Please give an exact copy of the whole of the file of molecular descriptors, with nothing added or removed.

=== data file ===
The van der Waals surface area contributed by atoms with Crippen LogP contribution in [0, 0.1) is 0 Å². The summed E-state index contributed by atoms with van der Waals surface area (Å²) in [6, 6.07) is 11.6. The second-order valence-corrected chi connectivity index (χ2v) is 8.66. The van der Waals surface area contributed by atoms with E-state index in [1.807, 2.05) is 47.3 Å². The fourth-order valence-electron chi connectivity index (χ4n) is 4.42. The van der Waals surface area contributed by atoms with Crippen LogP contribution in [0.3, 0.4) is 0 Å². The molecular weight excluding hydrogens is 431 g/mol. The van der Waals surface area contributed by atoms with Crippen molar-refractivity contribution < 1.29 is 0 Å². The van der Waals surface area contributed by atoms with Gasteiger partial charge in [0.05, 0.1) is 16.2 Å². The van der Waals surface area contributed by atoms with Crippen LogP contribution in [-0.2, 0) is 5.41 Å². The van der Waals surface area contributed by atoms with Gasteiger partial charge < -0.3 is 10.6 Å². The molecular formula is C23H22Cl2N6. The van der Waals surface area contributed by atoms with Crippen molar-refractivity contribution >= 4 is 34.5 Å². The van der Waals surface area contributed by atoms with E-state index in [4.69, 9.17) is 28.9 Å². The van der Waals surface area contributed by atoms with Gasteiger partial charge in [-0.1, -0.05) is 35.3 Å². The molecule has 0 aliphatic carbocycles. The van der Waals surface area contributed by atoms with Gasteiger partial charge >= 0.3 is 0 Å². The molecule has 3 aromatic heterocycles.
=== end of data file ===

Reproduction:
The van der Waals surface area contributed by atoms with Crippen LogP contribution in [0, 0.1) is 0 Å². The summed E-state index contributed by atoms with van der Waals surface area (Å²) in [6, 6.07) is 11.6. The second-order valence-corrected chi connectivity index (χ2v) is 8.66. The van der Waals surface area contributed by atoms with E-state index in [1.807, 2.05) is 47.3 Å². The fourth-order valence-electron chi connectivity index (χ4n) is 4.42. The van der Waals surface area contributed by atoms with Crippen LogP contribution in [0.3, 0.4) is 0 Å². The molecular weight excluding hydrogens is 431 g/mol. The van der Waals surface area contributed by atoms with Crippen molar-refractivity contribution < 1.29 is 0 Å². The van der Waals surface area contributed by atoms with Gasteiger partial charge in [0.05, 0.1) is 16.2 Å². The van der Waals surface area contributed by atoms with Crippen LogP contribution in [-0.2, 0) is 5.41 Å². The van der Waals surface area contributed by atoms with Gasteiger partial charge < -0.3 is 10.6 Å². The molecular formula is C23H22Cl2N6. The van der Waals surface area contributed by atoms with Crippen molar-refractivity contribution >= 4 is 34.5 Å². The van der Waals surface area contributed by atoms with E-state index in [4.69, 9.17) is 28.9 Å². The van der Waals surface area contributed by atoms with Gasteiger partial charge in [-0.1, -0.05) is 35.3 Å². The molecule has 0 aliphatic carbocycles. The van der Waals surface area contributed by atoms with Gasteiger partial charge >= 0.3 is 0 Å². The molecule has 3 aromatic heterocycles.